17. SRCroft
    Offline

    SRCroft Member

    Joined:
    Nov 28, 2010
    Messages:
    99
    Likes Received:
    2
    Location:
    Philadelphia, PA
    Watership Down

    Your right, Watership Down actually won children fiction awards and was marketed to children. Although, like JK Rowling, I would have to believe this was not the author's intention. But, he did allow his publisher to do so. Newsweek and the Economist considered it as a great children story. Kathleen J. Rothen and Beverly Langston identified the work, as one that "subtly speaks to a child."

    I think your story can be layered for both YA and adults, unfortunately, you can only market one way or another. I think most have been marketing YA, and allowing adults to find the challenging depth in their child's stories.
     
  18. mammamaia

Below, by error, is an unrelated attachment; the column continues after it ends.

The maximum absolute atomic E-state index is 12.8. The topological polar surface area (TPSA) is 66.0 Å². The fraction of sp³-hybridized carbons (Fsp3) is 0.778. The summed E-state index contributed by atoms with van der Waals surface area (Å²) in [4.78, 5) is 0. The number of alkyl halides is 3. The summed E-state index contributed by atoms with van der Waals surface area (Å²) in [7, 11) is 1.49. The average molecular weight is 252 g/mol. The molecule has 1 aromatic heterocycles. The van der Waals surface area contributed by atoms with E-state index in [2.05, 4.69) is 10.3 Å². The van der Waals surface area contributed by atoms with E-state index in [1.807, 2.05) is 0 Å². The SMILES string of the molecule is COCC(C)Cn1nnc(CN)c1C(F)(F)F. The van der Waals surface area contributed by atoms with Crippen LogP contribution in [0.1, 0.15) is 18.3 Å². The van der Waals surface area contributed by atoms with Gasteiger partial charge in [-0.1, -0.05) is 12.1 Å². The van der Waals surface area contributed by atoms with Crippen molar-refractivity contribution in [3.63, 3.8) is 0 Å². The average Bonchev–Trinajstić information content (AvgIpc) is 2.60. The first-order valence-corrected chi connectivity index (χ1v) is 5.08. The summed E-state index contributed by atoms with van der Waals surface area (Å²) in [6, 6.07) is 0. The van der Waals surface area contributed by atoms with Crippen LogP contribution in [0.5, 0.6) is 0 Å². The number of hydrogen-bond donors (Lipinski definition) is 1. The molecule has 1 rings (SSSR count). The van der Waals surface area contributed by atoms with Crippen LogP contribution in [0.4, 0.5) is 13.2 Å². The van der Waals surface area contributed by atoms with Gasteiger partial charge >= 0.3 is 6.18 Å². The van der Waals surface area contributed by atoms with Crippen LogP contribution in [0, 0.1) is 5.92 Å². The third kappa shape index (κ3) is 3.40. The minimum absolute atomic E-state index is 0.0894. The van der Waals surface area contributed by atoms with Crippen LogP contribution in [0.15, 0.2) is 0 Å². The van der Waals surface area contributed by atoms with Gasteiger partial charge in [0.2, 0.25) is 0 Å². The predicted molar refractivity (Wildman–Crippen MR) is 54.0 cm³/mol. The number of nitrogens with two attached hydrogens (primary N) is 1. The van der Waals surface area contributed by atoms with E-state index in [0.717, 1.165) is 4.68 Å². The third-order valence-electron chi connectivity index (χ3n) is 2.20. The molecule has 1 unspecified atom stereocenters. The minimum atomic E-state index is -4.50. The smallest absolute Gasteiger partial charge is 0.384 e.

Offline

    mammamaia nit-picker-in-chief Contributor

    Joined:
    Nov 21, 2006
    Messages:
    19,316
    Likes Received:
    1,014
    Location:
    Coquille, Oregon
    i implied no such thing... nor would i....
     
  19. Top Cat
    Offline

    Top Cat Senior Member

    Joined:
    Nov 10, 2010
    Messages:
    114
    Likes Received:
    1
    Location:
    England
    My mistake then. :)
     
  20. HorusEye
    Offline

    HorusEye Contributing Member Contributor

    Joined:
    Jul 25, 2009
    Messages:
    1,215
    Likes Received:
    48
    Location:
    Denmark
    To my understanding, the YA label has no implication of the level of brutality to be found in the story, but rather what the story assumes the reader to know beforehand.

    A pun, alluding to something out of Karl Marx's early writing, a fleeting reference to fashion trends of the sixties, or the assumption that the reader knows anything about President Truman, or what it's like to combat excessive amounts of nasal hair. Stuff like that makes the book adult, because most people in their late teens or early twenties just don't pick it up or find it interesting.

    I may be wrong, but it's the only consistent difference I see between the two categories.
     

Share This Page